The unprecedented demand for puppies during the pandemic has had serious consequences for animal health and welfare, a study has revealed.
Researchers at the Royal Veterinary College (RVC) looked into the impact of the last 16 months on puppy purchasing amid concerns that a huge puppy welfare crisis was unfolding in the UK.
The RVC found that while many people who bought dogs during the pandemic did so with the best intentions, the extreme rise in demand has heightened the risk of puppies being sourced from poor welfare environments, bred or raised on puppy farms, or illegally imported.
Animal behaviourists and charities have expressed fears that the demand for “pandemic puppies” had fuelled skyrocketing prices and led to a boom in unethical ‘hidden economy’ breeding and soaring dog thefts.
The national study, which surveyed 5,517 owners, focused on puppies bought between March 23 and December 31, 2020. The results were then compared with responses from owners who bought puppies during the same period in 2019.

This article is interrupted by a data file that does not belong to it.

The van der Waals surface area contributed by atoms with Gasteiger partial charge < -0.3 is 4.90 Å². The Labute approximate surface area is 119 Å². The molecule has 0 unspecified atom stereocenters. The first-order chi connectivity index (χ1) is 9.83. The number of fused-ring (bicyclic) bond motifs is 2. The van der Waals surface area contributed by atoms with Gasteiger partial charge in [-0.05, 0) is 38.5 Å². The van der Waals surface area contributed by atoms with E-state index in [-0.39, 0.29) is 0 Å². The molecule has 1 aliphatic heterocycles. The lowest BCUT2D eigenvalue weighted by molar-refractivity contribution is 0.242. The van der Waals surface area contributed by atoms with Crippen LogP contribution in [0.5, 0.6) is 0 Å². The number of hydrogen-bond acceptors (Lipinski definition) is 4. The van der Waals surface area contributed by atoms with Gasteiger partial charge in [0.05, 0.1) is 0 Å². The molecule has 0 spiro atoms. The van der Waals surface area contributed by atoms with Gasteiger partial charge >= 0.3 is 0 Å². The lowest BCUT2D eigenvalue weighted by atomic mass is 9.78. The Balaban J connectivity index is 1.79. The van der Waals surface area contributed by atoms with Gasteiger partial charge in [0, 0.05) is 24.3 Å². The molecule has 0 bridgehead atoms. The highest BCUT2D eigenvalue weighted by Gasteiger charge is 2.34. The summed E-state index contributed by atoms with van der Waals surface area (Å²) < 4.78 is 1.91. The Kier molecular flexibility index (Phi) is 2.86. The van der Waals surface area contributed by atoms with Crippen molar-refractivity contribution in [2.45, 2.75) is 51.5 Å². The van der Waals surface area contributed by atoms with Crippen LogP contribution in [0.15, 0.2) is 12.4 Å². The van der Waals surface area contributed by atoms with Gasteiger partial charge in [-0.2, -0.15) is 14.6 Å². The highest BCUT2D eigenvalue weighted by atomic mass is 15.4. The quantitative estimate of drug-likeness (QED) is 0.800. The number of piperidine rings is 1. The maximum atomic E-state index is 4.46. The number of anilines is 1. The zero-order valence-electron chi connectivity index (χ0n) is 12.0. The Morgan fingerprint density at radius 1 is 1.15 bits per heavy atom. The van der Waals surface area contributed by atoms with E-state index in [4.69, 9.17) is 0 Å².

It found that some pandemic puppy owners were less likely to have sought out credible breeders, such as Kennel Club assured breeders, less likely to have viewed their puppy in-person prior to purchase and collection, and more likely to have paid more than £2,000 for their new pet.
Dr Rowena Packer, a lecturer in companion animal behaviour and welfare science at the RVC and lead author of the study, said the demand coupled with social distancing restrictions had created “the perfect environment for unscrupulous breeders and puppy dealers”.
Dr Packer said: “This also includes desperate buyers willing to pay above the odds for puppies, and an easy excuse to conceal poor conditions puppies were raised in.
“From our results, we are concerned that many well-meaning owners may have fallen into this trap, and inadvertently encouraged this deplorable industry.”